As emergency rules put social distancing measures in place in communities across the United States, doctors Aaron Kofman, M.D., and Alfonso Hernandez-Romieu, M.D., infectious disease fellows in the Department of Medicine at Emory University in Atlanta, wrote in Stat that these policies aren’t making their way into the healthcare system, where many of its staff, like the patients they are caring for, are at risk because of age or underlying conditions. Since there isn’t clear messaging, policies have differed from hospital to hospital, without continuity or consistency. Some institutions have taken “half-measures,” such as not placing its employees who are immunocompromised or pregnant on COVID-19 wards. Even precautions like this aren’t widespread, and at most institutions, at-risk healthcare workers are continuing to report on the frontlines.
While younger or middle-aged people are by no means escaping the virus unscathed, people who are older or immunocompromised are at increased risk of dying. For those working directly with COVID-19 infected patients, it can be a death sentence. The truth is medical workers are already vulnerable. Exhausted, overworked, stressed, and without adequate personal protective equipment (PPE), healthcare workers on the front lines have become disproportionately impacted by COVID-19. In some ways, this seems obvious. After all, they’re dealing with infected patients day in and day out, and the virus isn’t just in front of them but in their environment. Hospitals have become a source of infection, resulting in medical staff in Italy to implore their peers to explore telehealth, mobile care, and house visits. In other ways, it doesn’t initially make sense. Why would a healthy, young medical worker without underlying issues be more at risk than a similarly positioned person who is exposed to it in the general population? It’s because healthcare workers are exposed to more of the virus’ particles. In Spain, nearly 14% of confirmed cases are medical workers. Combine that with advancing age or underlying conditions, and it’s a frightening reality for many medical workers.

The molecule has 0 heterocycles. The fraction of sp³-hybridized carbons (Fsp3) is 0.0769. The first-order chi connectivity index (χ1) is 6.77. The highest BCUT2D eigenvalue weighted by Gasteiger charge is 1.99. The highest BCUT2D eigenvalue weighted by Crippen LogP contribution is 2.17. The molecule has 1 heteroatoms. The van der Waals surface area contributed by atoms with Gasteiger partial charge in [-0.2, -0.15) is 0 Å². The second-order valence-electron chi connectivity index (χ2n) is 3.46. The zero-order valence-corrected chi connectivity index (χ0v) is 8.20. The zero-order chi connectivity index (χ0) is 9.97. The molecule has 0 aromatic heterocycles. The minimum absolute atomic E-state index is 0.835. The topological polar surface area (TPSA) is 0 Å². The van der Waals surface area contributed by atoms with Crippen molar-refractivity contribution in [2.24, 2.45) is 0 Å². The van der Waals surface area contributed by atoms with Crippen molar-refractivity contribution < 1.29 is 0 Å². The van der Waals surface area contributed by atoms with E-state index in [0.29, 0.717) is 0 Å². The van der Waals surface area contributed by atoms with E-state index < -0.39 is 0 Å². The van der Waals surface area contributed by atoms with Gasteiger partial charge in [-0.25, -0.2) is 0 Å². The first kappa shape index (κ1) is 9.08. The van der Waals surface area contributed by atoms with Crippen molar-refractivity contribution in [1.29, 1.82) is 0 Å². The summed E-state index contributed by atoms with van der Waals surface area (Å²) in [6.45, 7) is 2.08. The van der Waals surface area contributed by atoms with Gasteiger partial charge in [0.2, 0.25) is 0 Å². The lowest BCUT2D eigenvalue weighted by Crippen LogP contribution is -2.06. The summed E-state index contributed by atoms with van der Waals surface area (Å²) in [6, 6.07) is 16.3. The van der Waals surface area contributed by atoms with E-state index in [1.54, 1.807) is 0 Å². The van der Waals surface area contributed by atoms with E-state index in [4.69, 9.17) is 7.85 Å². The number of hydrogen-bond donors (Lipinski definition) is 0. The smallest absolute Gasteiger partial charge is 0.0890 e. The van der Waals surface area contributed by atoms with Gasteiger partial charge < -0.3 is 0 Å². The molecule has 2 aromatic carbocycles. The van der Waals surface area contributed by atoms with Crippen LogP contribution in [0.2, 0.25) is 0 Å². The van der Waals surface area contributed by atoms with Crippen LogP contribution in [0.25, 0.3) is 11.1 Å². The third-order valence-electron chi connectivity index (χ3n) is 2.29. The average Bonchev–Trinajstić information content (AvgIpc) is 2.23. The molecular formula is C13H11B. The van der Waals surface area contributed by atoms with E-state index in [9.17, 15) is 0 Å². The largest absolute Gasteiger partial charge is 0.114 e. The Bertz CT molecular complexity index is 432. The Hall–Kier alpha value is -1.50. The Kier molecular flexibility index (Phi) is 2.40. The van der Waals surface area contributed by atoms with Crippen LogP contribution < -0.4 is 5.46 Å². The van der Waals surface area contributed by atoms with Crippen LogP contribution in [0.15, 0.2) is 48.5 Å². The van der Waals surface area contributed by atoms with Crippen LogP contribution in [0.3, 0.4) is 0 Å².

In the article, Dr. Kofman and Dr. Hernandez-Romieu call on healthcare systems to reorganize, shifting at-risk healthcare providers—people over the age of 60 and those with underlying conditions—away from direct care. These at-risk workers will continue to be vital during the pandemic, fighting the virus telephonically or virtually while younger healthcare staff “with more robust immune systems” transition to “clinical work in hospitals.” Veteran staff can still provide guidance to those workers on the frontlines through virtual rounds, looking at electronic medical records, and training colleagues on life-saving procedures like intubation.
Healthcare workers who are quarantined are already contributing similarly, virtually screening and evaluating patients who are symptomatic for COVID-19. Some institutions, like University Medical Center New Orleans, have also moved to video-equipped isolation rooms where doctors evaluate symptomatic patients from a distance, minimizing the number of staff in direct contact with patients with the virus.
Dr. Kofman and Dr. Hernandez-Romieu write that, as young physicians, they are willing to absorb the risk of putting themselves, instead of those who are vulnerable, on the front lines:
“…we understand that our risk is much lower than our mentors, teachers, and older or vulnerable colleagues. We are willing to absorb their risk. We could not forgive ourselves if we do not act now and down the road stand mute at the burials of physicians, nurses, physician assistants, and countless others who have turned us into the providers we are today.”
Of course, the PPE shortage remains an equally pressing matter that must go hand-in-hand with the reorganization Dr. Kofman and Dr. Hernandez-Romieu suggest, which is similarly putting all healthcare workers at risk of large particle exposure to COVID-19.